The other thing is that the book focuses strongly on emotions and the things Furi goes through. I have always been able to resonate with a book like that very well. Having you ride the emotional roller-coaster along with the main character puts all the background of the story and the setting on the back seat, and even if they have drawbacks, you will likely not pay them much attention, cause you’re biting your fingernails for the woes of the main character.
A GIF of Jake from Adventure Time nervously eating popcorn
A Slightly Different Slave Experience, For Once
When I read books featuring female slaves, I am always worried (in advance!) of the slave being raped. Cause that’s THE OBVIOUS THING writers turn to, when writing a slave’s life. I do realize that for a woman, that is a very obvious threat and as a slave, many could not evade this tragedy. But… I just don’t want to constantly be reading about it, okay? We KNOW it’s a thing. We don’t need to make it the only narrative.
And this is what I liked about Spinning Silk – T. Cook writes a different female slave situation. Yes, she gets beaten. Yes, she gets abused, and a lot. But she doesn’t get raped. Both because the men in the household are old. Both because they’re slightly afraid of her, because of the odd events that she seems to always bring about her. I found this incredibly refreshing. I want more stories like this.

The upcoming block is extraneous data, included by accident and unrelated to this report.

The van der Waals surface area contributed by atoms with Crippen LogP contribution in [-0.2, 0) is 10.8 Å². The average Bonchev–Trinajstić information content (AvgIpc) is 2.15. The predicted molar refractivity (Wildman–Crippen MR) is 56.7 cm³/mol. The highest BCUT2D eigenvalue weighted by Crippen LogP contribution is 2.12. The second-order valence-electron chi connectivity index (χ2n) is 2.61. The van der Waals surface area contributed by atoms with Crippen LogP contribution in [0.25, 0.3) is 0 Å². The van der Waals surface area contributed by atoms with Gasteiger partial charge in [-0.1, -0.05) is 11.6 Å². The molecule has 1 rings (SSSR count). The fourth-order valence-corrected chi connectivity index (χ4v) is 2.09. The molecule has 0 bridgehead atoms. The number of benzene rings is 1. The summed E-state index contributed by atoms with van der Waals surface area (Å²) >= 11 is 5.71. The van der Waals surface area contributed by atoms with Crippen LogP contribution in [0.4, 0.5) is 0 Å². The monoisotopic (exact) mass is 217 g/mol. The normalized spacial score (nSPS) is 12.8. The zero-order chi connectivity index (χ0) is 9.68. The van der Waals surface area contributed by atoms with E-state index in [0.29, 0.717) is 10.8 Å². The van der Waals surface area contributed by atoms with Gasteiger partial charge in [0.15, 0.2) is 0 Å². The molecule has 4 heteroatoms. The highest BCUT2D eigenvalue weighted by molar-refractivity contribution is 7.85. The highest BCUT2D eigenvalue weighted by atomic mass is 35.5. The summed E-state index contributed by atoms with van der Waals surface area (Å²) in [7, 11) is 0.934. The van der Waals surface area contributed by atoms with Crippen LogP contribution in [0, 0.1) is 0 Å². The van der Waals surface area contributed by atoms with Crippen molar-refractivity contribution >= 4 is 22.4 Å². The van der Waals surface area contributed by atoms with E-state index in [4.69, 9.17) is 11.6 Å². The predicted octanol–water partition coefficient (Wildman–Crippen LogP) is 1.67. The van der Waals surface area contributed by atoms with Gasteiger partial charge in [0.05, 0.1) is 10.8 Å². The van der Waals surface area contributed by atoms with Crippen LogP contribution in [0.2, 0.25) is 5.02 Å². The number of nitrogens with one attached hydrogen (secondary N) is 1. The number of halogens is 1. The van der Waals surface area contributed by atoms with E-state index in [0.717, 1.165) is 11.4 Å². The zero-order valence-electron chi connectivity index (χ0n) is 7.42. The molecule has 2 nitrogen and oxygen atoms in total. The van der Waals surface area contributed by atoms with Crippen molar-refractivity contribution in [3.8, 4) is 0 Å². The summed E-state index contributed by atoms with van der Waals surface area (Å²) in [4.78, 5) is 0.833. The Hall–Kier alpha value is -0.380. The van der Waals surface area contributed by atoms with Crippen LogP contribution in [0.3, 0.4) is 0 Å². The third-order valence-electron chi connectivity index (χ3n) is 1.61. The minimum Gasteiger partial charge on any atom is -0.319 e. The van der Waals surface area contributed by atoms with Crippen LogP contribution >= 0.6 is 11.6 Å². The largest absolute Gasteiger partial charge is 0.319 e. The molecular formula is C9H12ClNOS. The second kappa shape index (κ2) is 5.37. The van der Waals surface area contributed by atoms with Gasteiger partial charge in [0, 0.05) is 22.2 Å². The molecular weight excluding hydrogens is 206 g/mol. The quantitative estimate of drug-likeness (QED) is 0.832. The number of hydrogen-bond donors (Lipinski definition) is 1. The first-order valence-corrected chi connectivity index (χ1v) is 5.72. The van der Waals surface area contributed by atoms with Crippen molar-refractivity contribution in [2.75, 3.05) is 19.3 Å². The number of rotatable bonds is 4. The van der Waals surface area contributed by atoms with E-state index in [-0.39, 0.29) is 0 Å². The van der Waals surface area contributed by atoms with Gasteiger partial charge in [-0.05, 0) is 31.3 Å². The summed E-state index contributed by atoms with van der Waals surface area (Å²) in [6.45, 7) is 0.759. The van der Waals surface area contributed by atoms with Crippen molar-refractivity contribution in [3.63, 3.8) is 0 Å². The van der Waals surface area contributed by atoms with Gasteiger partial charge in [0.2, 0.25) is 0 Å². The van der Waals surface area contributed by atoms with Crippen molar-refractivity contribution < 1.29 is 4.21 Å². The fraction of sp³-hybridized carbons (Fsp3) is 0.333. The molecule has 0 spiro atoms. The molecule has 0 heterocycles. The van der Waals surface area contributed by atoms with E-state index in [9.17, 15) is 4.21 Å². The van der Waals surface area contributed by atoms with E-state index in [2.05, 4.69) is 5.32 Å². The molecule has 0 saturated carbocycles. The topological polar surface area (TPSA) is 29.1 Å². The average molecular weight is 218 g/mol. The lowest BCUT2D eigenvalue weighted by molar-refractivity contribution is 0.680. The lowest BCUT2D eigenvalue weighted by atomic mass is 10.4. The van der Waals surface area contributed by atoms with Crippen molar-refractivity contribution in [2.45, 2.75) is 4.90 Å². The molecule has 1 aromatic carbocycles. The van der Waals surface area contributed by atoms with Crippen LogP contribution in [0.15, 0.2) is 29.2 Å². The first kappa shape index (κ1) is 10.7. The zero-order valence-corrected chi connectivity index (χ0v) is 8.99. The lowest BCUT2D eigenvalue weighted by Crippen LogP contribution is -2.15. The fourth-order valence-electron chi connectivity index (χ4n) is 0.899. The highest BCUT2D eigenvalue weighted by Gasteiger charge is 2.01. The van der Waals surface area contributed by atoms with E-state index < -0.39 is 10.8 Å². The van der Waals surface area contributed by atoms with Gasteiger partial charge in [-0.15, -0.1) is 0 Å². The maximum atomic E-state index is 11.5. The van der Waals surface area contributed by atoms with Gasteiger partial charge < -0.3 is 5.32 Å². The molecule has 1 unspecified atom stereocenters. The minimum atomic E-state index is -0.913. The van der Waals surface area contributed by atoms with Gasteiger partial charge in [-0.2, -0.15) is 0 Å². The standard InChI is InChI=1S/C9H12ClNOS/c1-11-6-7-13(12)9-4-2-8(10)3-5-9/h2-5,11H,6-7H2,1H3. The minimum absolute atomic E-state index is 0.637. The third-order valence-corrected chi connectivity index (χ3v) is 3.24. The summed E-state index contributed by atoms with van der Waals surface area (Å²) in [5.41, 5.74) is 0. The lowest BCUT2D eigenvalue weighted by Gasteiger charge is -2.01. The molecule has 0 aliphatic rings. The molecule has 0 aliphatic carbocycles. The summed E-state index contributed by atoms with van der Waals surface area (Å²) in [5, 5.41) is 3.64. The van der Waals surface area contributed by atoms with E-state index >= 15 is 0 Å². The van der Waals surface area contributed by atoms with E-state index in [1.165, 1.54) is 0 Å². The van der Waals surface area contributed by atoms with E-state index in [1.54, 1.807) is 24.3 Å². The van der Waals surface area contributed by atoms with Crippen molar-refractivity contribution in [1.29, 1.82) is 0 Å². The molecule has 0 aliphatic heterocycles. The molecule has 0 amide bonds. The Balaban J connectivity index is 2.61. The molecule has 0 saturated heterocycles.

But Beware Of The Triggers
Of course, there are triggers though. There is a lot of beating and abuse, as Furi is a slave. There is also despair and self-loathing on Furi’s part, as she thinks she has done some bad things and is not sure about herself. There are murders, intentional or not. There is also attempted rape.
Like I said, I really enjoyed reading this book. For fans of emotional stories with a little bit of magical realism versed in Asian folklore, I’m sure this would be an amazing read! Another thing I can truly say about this, is that I’m surprised this book has been self-published – in my opinion, it deserves wider attention and it should be on the shelves of many bookstores. It definitely has the potential to be successful as a mainstream book.
I thank the author T. Cook for giving me a free copy of the book in exchange to my honest opinion. Receiving the book for free does not affect my opinion. You can buy the book here at Book Depository and buying using this link supports the blog.
Have you read a lot of books based in Asia? Have some of them been refreshingly not cliched? And would you read Spinning Silk?
I’m Evelina and I try to blog about books that matter, with a bit of fun there too! Disability and equality will be topics you see a lot, but there’s also a lot of scifi, fantasy and… GIFs. I’m also the proud founder of #ARCsAnonymous.